Injured man rescued from Brecon Beacons cave after two days retained in…

There were cheers and applause on Monday night as a man was rescued alive from a cave in the Brecon Beacons after spending more than two days retained inside.

The man, in his 40s, was brought out of Ogof Ffynnon Ddu at around 7.45pm on Monday following a 54-hour ordeal.

After being lifted to the surface, the man was helped into a Land Rover ready to be transported down to a waiting ambulance as rescuers cheered him on.

Gary Evans, the emergency sets liaison officer, said: “The casualty is doing remarkably well, if you consider how long he’s been in the cave, how long he’s been in a stretcher – he’s doing very well indeed.

“He’s being assessed at the moment and we’ll know more in a short while.”

Asked how he felt after the success of the operation, Mr Evans additional: “We’re absolutely delighted. We’re delighted because it was a difficult rescue and we’re delighted because the casualty has done really well considering what’s happened.”

Described as an experienced caver who was unlucky, he had been retained since Saturday at around 1pm after experiencing a fall.

His injuries are said to be non-life threatening, but are believed to include a broken jaw, leg, and spinal injuries.

More than 300 volunteers from ten cave rescue teams from around the UK were involved in the operation, some of whom were involved in the Thai cave rescue in 2018.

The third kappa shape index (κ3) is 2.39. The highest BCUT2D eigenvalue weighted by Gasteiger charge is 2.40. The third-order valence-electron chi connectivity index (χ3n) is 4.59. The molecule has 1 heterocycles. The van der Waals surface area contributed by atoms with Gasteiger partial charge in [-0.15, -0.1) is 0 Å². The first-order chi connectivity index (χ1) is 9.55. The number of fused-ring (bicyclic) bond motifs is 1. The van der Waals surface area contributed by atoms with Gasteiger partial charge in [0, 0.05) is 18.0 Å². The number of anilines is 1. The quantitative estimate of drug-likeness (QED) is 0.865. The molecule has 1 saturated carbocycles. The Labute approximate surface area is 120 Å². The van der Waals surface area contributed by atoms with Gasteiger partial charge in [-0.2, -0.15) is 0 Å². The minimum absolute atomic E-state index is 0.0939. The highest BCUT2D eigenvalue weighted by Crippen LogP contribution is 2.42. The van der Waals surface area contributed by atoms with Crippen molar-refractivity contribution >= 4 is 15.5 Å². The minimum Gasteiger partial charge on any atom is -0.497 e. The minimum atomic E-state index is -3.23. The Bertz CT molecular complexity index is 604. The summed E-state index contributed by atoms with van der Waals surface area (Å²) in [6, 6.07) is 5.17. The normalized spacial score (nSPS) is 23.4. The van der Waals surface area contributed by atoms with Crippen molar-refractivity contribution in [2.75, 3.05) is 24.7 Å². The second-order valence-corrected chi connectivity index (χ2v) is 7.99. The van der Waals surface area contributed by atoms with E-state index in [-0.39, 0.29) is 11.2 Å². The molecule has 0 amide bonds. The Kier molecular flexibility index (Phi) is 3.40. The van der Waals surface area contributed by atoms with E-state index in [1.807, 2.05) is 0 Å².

Rescuers carried stretcher for hours at a time in precipitous conditions


Peter Francis, a SMWCRT spokesperson, said the rescue was the longest in south Wales caving history.

“This is the longest rescue we’ve ever done,” he said. “The caver was very unlucky here. He’s an experienced caver, a fit caver. And it was a matter of putting his foot in the wrong place.

“He wasn’t in a dangerous part of the cave, it’s just something moved from under him.”

Rescue teams had to continue gloomy weather conditions above ground, with thick fog and drizzle meaning an air ambulance was unable to land.

Groups were dispatched from the nearby South Wales Caving Club headquarters, where waiting rescuers were supplied with hot drinks and food.

Around 30 rescuers at a time would head out from the caving club up the mountain to relieve their colleauges from their work underground. Some were in the cave for 12 hours at a time.

Ogof Ffynnon Ddu – meaning “Cave of the Black Spring” – was discovered in 1946 and is 300m thorough at its lowest point. The underground caverns stretch over 30 miles, making it Britain’s third longest cave.

Only experienced cavers are granted permission to analyze inside.

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